# How to Read a Tape Measure

The task of reading a tape measure is not as easy as it may seem. There are loads of little lines, all standing for something and unless you have been told specifically what they all mean it can be quite perplexing. Also there are different styles of tape measures and different lengths, widths, weights and thicknesses.

A measuring tape does not only gauge one measurement but instead contains the markings for several, so in order to make this confusing task of ‘how to read a tape measure’ far easier, just follow these few simple steps.

The inch lines are typically more prominent than the centimetres, and spaced further apart. They can also be marked in a different colour to differentiate them. Each inch will have a number by it in order to signal the full length of an inch. However, in between these will be smaller lines symbolising the smaller fractions of this inch; it will be easier to see the half and quarter inch divisions as these will be more prominent than the smallest measurements.

For example, to measure 3 and ¾ inches, you will need to mark up to the number 3 on the inches side and then you will need 3 of the quarter inch marks. It’s that simple!

How to Read a Tape Measure

On the other side of the tape measure will be the markings for centimeters. Just like the inches, each full centimetre will be marked with a number and there will be smaller lines in between to signal each smaller fraction. There will be ten sections, each representing one millimeter.

For example, to measure 20.3 centimeters, you will need to measure up to the 20 mark on the centimetre side of the tape measure and then the first three little lines after.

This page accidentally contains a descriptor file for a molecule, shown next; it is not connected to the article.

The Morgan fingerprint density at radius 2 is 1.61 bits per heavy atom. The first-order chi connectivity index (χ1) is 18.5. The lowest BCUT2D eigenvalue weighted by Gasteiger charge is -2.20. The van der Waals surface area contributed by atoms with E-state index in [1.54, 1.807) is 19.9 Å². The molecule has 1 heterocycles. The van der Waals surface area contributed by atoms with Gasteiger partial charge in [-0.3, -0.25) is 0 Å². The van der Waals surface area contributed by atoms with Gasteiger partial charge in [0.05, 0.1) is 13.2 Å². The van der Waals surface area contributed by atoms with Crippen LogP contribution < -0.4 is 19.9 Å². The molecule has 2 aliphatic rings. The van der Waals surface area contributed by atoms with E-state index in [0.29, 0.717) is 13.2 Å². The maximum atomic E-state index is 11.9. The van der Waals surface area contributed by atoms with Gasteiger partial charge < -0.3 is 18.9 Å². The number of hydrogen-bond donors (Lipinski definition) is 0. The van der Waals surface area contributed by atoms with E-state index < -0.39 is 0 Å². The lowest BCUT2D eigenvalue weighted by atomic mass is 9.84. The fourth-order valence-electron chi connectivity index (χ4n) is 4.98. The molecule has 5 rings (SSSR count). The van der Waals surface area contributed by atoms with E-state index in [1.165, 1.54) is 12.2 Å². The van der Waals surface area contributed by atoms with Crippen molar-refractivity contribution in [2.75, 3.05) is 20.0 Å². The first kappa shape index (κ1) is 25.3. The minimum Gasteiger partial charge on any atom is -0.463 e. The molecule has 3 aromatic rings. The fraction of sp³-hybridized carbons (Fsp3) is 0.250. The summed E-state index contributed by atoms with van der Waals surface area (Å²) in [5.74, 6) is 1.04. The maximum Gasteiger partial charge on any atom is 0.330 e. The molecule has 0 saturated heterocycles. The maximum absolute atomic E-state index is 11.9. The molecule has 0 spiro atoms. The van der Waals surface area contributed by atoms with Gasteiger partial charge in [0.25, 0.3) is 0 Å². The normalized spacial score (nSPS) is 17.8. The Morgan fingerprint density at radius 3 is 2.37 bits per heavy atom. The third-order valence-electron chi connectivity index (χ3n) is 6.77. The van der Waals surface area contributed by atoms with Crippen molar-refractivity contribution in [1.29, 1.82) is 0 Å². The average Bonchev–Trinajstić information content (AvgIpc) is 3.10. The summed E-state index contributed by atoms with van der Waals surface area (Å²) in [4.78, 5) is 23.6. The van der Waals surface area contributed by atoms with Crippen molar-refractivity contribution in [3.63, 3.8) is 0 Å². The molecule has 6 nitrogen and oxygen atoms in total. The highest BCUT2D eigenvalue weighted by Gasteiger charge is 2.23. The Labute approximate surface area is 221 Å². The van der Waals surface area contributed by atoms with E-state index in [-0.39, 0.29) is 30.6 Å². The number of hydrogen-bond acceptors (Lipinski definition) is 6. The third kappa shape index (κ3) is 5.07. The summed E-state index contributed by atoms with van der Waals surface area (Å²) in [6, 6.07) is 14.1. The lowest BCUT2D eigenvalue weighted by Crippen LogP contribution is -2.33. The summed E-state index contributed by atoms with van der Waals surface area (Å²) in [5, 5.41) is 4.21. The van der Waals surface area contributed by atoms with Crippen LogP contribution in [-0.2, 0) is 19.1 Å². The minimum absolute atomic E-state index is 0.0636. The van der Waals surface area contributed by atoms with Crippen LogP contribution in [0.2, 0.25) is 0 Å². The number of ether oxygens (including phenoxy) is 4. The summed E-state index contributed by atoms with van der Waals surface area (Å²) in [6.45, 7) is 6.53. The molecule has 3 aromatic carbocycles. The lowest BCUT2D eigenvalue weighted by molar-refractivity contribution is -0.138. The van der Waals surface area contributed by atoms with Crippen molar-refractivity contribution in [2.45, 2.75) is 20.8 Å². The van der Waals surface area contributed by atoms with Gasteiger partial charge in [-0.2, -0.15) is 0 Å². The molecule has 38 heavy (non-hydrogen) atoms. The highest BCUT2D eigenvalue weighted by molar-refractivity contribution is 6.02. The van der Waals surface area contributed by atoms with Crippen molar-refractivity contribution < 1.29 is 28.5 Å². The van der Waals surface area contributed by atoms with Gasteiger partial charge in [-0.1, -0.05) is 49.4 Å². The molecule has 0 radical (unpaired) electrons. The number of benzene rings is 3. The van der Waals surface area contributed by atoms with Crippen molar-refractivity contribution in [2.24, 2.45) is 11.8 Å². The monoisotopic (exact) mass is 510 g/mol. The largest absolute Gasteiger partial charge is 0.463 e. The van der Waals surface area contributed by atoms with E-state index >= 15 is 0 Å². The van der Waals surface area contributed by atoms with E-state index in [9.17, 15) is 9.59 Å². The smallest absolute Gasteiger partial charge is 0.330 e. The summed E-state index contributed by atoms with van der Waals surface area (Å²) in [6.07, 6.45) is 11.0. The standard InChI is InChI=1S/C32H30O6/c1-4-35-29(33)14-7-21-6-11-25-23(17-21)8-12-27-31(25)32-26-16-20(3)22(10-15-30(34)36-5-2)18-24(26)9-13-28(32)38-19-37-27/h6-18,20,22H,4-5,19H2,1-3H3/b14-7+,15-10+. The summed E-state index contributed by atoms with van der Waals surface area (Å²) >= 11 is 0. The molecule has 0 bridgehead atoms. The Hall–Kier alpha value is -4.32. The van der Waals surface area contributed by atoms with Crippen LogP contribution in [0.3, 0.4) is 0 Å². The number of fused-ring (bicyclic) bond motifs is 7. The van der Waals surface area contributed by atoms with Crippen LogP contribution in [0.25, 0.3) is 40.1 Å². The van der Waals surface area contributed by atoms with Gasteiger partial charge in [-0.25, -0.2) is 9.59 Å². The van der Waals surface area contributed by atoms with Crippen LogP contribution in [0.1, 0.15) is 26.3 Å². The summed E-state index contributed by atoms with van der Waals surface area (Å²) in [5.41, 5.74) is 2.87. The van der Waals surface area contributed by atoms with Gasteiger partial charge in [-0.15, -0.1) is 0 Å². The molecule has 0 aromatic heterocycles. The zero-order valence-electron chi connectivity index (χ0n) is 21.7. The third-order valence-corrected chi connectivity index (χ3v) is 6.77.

Although this is quite unusual, some tape measures also have the markings for feet. The marking for one foot will appear after 16 inches and just like the inches and centimetres, will be highly prominent on the strip in comparison to the smaller lines; however, the easiest thing to spot is the red square/rectangle that is typically used.

For example, to measure 1 and ¼ foot, you will need to find the first reading for one foot and then add on a further 4 inches (as one foot is equal to 16 inches, you need a quarter of this amount).

## 4. Measuring different surfaces

It can be much trickier to measure surfaces like material compared to wood as it will tend to move around. In these circumstances it would be advisable to employ a different style of tape measure. Rather than using a tape measure made of metallic ribbon, it would be more appropriate to use one made of cloth. In this case, you are able to pin the measuring tape to the material to avoid miss calculation! On the other hand, when measuring a hard surface like wood or metal, a metal ribbon tape measure is the most suitable.

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